With the last of the third quarter reports now filed with the SEC, The B.O.S.S. Report presents a wrap-up of industry public company results. Results are posted for those companies that have reported results for the period ended closest to the end of September.
Based on the reported results, B.O.S.S. calculates that total vendor revenues for the reporting companies were up 6.5% for the third quarter. The growth may represent that last quarter of growth for the consolidated vendor side of the business as the market experiences significant weakening through the Holiday period.
One of the biggest impacts on Softgoods sector growth for the third quarter last year, Crocs, reversed course and took the dubious honor as the biggest decliner for the 2008 third quarter. Excluding Crocs, the balance of the Softgoods business would have been up 7.3% for the quarter. Most of the Crocs decline was offset by a gain in the UGG business at Deckers.
The biggest top-line gains in footwear came from Deckers (+52.5%) and LaCrosse (+9.2%). Apparel sales gains were once again led by Under Armour (+24.1%), Volcom (+22.7%) and VFCs Outdoor Coalition (+12.5%), which includes The North Face and JanSport. Columbia was the only apparel company to post a decline for the period.
Overall margins in Softgoods took a haircut, with a 440 basis point decline in the sector average, thanks in large part to a 59 percentage point decline in gross margins at Crocs, Inc. It was another reversal of fortunes at the Niwot, CO-based company, which saw a 240 bps rise in margins in Q3 last year. Excluding the Crocs implosion, consolidated Softgoods gross margins were basically flat for the period versus the year-ago quarter and overall vendor margins were down about 70 basis points for the period.
Profitability in the Softgoods sector was down 17.7%, again due primarily to the Crocs issue, which managed to see $200 million in net income evaporate versus the year-ago period.
The other major impact to the Softgoods sector came from Quiksilver, which had taken a massive write-down after the sale of the Cleveland Golf business. Excluding those two companies, industry bottom-line results were up over 13% for the quarter.
Softgoods sector return on sales (ROS), a metric that measures profitability as a percentage of sales, shrunk 180 basis points in the third quarter to 6.6% of sales, compared to 8.4% in Q3 last year. Like overall profitability, this metric too was swayed the Crocs implosion and Quiks write-down last year. When excluding ZQK and CROX, ROS was up 60 basis points to 13.9% of sales in the third quarter.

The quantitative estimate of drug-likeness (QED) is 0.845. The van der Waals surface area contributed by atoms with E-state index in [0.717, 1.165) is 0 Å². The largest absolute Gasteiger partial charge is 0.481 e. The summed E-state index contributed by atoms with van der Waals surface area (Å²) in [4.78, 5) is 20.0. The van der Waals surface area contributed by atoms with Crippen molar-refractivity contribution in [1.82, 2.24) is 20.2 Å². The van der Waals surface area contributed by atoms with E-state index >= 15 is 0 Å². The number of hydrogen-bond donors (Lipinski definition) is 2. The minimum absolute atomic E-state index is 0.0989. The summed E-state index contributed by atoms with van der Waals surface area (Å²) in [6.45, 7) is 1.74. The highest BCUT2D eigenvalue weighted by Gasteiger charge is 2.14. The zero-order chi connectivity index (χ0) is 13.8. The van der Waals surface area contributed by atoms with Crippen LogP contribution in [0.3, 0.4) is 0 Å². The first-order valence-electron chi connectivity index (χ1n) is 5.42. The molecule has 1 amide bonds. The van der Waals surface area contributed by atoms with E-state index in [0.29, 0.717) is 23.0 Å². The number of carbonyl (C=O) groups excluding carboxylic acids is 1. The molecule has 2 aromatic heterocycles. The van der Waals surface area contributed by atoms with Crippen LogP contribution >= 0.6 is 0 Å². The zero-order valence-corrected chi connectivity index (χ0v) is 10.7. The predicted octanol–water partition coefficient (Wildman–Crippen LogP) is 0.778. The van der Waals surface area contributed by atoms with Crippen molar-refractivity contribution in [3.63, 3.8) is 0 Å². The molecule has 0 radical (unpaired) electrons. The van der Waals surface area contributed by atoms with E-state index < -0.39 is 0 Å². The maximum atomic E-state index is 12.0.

Hardgoods sales were up 12.3%, mostly due to Jarden Outdoors acquisition of K2, Inc. mid-way through the third period last year. Organic growth in Jardens legacy Coleman business was up 7% for the quarter, primarily due to the launch of a new lighting program, a new gas program and hurricane-related sales. When using pro forma numbers supplied by Jarden to account for the acquired K2 and Pure Fishing businesses, Jarden net sales increased just 1.1% for the quarter from $613.1 million in pro forma revenues in Q3 last year. Total Hardgoods sector revenues were up 3.2% when accounting for the K2 pro forma revenues. The Hardgoods sector was rather anemic in the quarter as consumers dialed back on equipment expenditures, which in turn forced retailers to do the same. The upside in hardgoods came from the bicycle market, which saw strong double-digit gains at retail throughout the summer, and snow sports, which posted 7.1% growth in the third quarter.
Hardgoods gross margins took a hit on a consolidated basis as improvements at Easton-Bell could not offset continued decreases at Head and Johnson Outdoors. Heads margin issues were primarily due to higher raw material and energy prices and a less profitable mix of winter and racquet product sales.
Net income for the industrys reporting Hardgoods sector fell nearly 35% as Jarden posted the only profit improvement for the period — thanks to the K2 Inc. acquisition — and Johnson Outdoors saw nearly $74 million in net income evaporate compared to the year-ago period. JOUTs earnings took their biggest hit from a one-time, non-cash charge of $41.0 million meant to reflect the diminished value of the goodwill and other intangible assets on their balance sheet.